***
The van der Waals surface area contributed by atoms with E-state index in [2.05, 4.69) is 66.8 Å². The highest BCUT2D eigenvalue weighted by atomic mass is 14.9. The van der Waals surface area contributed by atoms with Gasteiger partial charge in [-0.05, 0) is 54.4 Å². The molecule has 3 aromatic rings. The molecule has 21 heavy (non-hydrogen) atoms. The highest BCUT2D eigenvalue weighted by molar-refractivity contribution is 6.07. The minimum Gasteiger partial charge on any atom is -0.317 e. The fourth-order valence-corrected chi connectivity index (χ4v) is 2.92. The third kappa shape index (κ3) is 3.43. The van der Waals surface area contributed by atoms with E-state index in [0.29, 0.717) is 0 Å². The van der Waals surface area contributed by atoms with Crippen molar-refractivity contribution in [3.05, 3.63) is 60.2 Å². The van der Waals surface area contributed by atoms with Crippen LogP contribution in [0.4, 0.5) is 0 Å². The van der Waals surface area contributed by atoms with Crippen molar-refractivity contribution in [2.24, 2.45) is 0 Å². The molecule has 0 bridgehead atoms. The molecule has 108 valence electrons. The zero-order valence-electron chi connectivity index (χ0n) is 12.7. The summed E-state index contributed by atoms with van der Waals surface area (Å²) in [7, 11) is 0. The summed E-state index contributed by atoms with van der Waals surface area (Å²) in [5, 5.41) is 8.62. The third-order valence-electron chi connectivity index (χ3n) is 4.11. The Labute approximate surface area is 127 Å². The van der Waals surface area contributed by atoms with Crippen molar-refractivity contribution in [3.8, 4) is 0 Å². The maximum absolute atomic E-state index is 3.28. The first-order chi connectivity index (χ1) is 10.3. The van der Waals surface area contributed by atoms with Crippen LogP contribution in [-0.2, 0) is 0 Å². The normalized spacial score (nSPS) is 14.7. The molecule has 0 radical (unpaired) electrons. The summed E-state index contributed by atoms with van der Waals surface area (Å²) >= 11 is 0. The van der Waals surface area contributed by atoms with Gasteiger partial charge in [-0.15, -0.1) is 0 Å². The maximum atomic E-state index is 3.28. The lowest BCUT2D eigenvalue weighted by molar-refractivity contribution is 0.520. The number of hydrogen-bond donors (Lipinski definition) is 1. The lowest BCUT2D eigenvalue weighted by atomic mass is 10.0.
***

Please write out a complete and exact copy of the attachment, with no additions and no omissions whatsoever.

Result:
The van der Waals surface area contributed by atoms with E-state index in [2.05, 4.69) is 66.8 Å². The highest BCUT2D eigenvalue weighted by atomic mass is 14.9. The van der Waals surface area contributed by atoms with Gasteiger partial charge in [-0.05, 0) is 54.4 Å². The molecule has 3 aromatic rings. The molecule has 21 heavy (non-hydrogen) atoms. The highest BCUT2D eigenvalue weighted by molar-refractivity contribution is 6.07. The minimum Gasteiger partial charge on any atom is -0.317 e. The fourth-order valence-corrected chi connectivity index (χ4v) is 2.92. The third kappa shape index (κ3) is 3.43. The van der Waals surface area contributed by atoms with E-state index in [0.29, 0.717) is 0 Å². The van der Waals surface area contributed by atoms with Crippen molar-refractivity contribution in [3.05, 3.63) is 60.2 Å². The van der Waals surface area contributed by atoms with Crippen LogP contribution in [0.4, 0.5) is 0 Å². The van der Waals surface area contributed by atoms with Crippen molar-refractivity contribution in [2.24, 2.45) is 0 Å². The molecule has 0 bridgehead atoms. The molecule has 108 valence electrons. The zero-order valence-electron chi connectivity index (χ0n) is 12.7. The summed E-state index contributed by atoms with van der Waals surface area (Å²) in [7, 11) is 0. The summed E-state index contributed by atoms with van der Waals surface area (Å²) in [5, 5.41) is 8.62. The third-order valence-electron chi connectivity index (χ3n) is 4.11. The Labute approximate surface area is 127 Å². The van der Waals surface area contributed by atoms with Crippen molar-refractivity contribution in [3.8, 4) is 0 Å². The maximum absolute atomic E-state index is 3.28. The first-order chi connectivity index (χ1) is 10.3. The van der Waals surface area contributed by atoms with Crippen LogP contribution in [-0.2, 0) is 0 Å². The normalized spacial score (nSPS) is 14.7. The molecule has 0 radical (unpaired) electrons. The summed E-state index contributed by atoms with van der Waals surface area (Å²) >= 11 is 0. The van der Waals surface area contributed by atoms with Gasteiger partial charge in [-0.15, -0.1) is 0 Å². The maximum atomic E-state index is 3.28. The lowest BCUT2D eigenvalue weighted by molar-refractivity contribution is 0.520. The number of hydrogen-bond donors (Lipinski definition) is 1. The lowest BCUT2D eigenvalue weighted by atomic mass is 10.0.